The re-telling of this story always produces laughter, although I only tell it in sensitive circumstances. But I remember that conversation for many reasons. I am not a philosopher, and thousands before me have poured their energy into the question of random universal events. But I do wonder if the Universe has a Poker Dealer who randomly flips down cards for the day: today – joy for you, and despair for you! ...continue reading

Peggy Cumming, is a wife, mother, grandmother of 6, sister, niece, cousin and friend, as well as a teacher - retired after 34 years in the classroom - and an athlete.
 

I soon discovered that, "You have highly suspicious nodules”, also means, “You will have many appointments!”

"Don’t make any travel plans for the next 3 – 6 months," said my GP as he put my name into The System. The phone began to ring - MRI, PET scan, Nuclear Medicine, biopsy - to a total of ten schedules for scans, biopsies and doctors. My calendar became peppered with appointments.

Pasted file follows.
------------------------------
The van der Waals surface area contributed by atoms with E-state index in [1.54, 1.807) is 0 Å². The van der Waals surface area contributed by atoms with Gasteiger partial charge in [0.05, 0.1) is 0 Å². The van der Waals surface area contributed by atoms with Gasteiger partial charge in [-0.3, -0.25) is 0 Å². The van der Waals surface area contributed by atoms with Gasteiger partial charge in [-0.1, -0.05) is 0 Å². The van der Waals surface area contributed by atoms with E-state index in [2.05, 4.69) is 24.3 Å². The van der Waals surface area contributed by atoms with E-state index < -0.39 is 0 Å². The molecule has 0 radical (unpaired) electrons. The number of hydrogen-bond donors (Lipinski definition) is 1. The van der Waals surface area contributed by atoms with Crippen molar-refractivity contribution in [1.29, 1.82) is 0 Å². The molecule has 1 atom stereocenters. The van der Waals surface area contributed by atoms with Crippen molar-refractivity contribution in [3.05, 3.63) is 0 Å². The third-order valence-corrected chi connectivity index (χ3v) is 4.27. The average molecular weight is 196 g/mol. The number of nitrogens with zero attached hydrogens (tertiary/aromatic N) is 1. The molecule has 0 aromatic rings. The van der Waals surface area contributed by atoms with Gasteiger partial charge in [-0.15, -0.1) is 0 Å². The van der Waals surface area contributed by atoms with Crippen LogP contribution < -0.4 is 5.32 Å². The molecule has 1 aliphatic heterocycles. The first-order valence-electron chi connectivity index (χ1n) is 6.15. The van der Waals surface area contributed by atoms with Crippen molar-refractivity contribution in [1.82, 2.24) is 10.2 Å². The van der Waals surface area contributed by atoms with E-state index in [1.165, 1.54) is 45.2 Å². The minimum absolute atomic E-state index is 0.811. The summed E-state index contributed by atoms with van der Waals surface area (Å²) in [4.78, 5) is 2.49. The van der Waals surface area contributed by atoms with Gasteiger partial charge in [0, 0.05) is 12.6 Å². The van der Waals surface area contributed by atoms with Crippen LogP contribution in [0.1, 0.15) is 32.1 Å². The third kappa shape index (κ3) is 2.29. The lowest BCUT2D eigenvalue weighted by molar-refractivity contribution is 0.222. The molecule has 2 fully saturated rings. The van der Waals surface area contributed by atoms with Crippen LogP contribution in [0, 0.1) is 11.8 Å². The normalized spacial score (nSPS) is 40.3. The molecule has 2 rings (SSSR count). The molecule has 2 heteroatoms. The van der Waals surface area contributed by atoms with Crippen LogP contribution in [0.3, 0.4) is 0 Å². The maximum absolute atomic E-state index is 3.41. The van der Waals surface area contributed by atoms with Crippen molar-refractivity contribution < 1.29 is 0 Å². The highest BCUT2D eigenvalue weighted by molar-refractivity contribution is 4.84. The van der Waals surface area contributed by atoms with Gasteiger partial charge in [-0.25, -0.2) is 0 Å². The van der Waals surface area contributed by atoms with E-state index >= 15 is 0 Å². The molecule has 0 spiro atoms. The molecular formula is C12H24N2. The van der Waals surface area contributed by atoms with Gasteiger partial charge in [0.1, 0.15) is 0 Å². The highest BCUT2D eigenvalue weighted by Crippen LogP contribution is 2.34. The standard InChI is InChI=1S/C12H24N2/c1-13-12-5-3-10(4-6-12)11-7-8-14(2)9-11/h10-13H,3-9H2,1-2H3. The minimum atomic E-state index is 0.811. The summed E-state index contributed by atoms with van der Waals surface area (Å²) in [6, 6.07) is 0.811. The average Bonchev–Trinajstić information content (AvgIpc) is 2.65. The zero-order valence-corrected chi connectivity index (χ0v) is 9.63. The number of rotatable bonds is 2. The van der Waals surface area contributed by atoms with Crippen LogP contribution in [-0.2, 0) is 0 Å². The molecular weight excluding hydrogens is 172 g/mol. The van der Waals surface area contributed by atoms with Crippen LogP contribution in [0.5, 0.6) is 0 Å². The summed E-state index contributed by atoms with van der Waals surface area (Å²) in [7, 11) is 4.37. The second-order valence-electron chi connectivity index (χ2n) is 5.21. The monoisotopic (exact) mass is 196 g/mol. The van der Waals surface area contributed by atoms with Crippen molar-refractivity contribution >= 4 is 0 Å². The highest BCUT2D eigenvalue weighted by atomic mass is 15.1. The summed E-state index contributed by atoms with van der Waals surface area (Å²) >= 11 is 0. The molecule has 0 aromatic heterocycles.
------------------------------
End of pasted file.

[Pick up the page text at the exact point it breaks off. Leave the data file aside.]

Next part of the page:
One appointment was to see a Respiratory Specialist at the Cancer Assessment Centre at the General Campus of the Ottawa Hospital. I often walk or bike past the hospital, and have visited patients from time-to-time. But it has been nearly 22 years since I was a patient there, with a broken leg. Since then, I have grown to have confidence in my health. But, there I was, on the elevator, approaching the Cancer Assessment Centre.

I was trying to be very casual and nonchalant, pretending that I was going for a coffee at Bridgehead. After all, I didn’t really have cancer; I only had a ‘suspicion’, and Denial was a very comfortable place to be! But when I exited the elevator and saw the Big Lettering, CANCER ASSESSMENT CENTRE, some confidence slipped and my nonchalant attitude wobbled. ...continue reading

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Peggy Cumming, is a wife, mother, grandmother of 6, sister, niece, cousin and friend, as well as a teacher - retired after 34 years in the classroom - and an athlete.